- #1

- 2,259

- 1

But take the same equation convert it to n/(n+1)/(n+2) as n-> infinity results in the limit 1.

What is going on? The expression is the same yet you get two different limits. Something is wrong.

You are using an out of date browser. It may not display this or other websites correctly.

You should upgrade or use an alternative browser.

You should upgrade or use an alternative browser.

- Thread starter pivoxa15
- Start date

- #1

- 2,259

- 1

But take the same equation convert it to n/(n+1)/(n+2) as n-> infinity results in the limit 1.

What is going on? The expression is the same yet you get two different limits. Something is wrong.

- #2

Curious3141

Homework Helper

- 2,850

- 87

Take n/(n+1)-n/(n+2) as n->infinity results in the limit 0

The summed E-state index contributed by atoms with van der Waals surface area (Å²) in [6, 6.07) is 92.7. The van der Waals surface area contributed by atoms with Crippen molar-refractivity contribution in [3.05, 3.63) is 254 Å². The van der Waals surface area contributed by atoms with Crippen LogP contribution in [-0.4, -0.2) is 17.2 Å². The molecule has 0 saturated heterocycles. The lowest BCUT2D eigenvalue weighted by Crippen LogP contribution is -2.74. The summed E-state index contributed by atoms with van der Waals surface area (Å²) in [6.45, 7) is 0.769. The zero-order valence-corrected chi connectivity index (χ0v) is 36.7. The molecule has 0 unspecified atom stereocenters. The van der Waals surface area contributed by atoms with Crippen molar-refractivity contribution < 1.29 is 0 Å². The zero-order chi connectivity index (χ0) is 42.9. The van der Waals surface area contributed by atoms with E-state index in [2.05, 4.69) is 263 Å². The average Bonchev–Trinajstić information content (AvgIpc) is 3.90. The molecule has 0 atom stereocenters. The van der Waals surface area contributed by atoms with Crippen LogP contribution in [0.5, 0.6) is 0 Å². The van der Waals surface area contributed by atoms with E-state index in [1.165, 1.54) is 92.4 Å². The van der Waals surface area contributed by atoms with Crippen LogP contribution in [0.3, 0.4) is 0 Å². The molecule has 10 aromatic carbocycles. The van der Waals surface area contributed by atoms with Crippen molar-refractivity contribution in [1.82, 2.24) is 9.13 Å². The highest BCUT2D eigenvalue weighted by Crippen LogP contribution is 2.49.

Correct.

But take the same equation convert it to n/(n+1)/(n+2) as n-> infinity results in the limit 1.

How? The expression is [n/(n+1)]/(n+2). Working from left to right, the limit reduces to (n/n)/(n+2) = 1/(n+2) = 0. (Very sloppy, but I can't do the tex now).

- #3

- 2,259

- 1

I see. I made a mistake in my OP.

- #4

HallsofIvy

Science Advisor

Homework Helper

- 41,847

- 965

?? And if you were to "convert" it into something

But take the same equation convert it to n/(n+1)/(n+2) as n-> infinity results in the limit 1.

What is going on? The expression is the same yet you get two different limits. Something is wrong.

- #5

Curious3141

Homework Helper

- 2,850

- 87

?? And if you were to "convert" it into somethingelseit isnot equal toyou would get yet a different answer! Garbage in, garbage out.

The expressions are identically equal.

Share: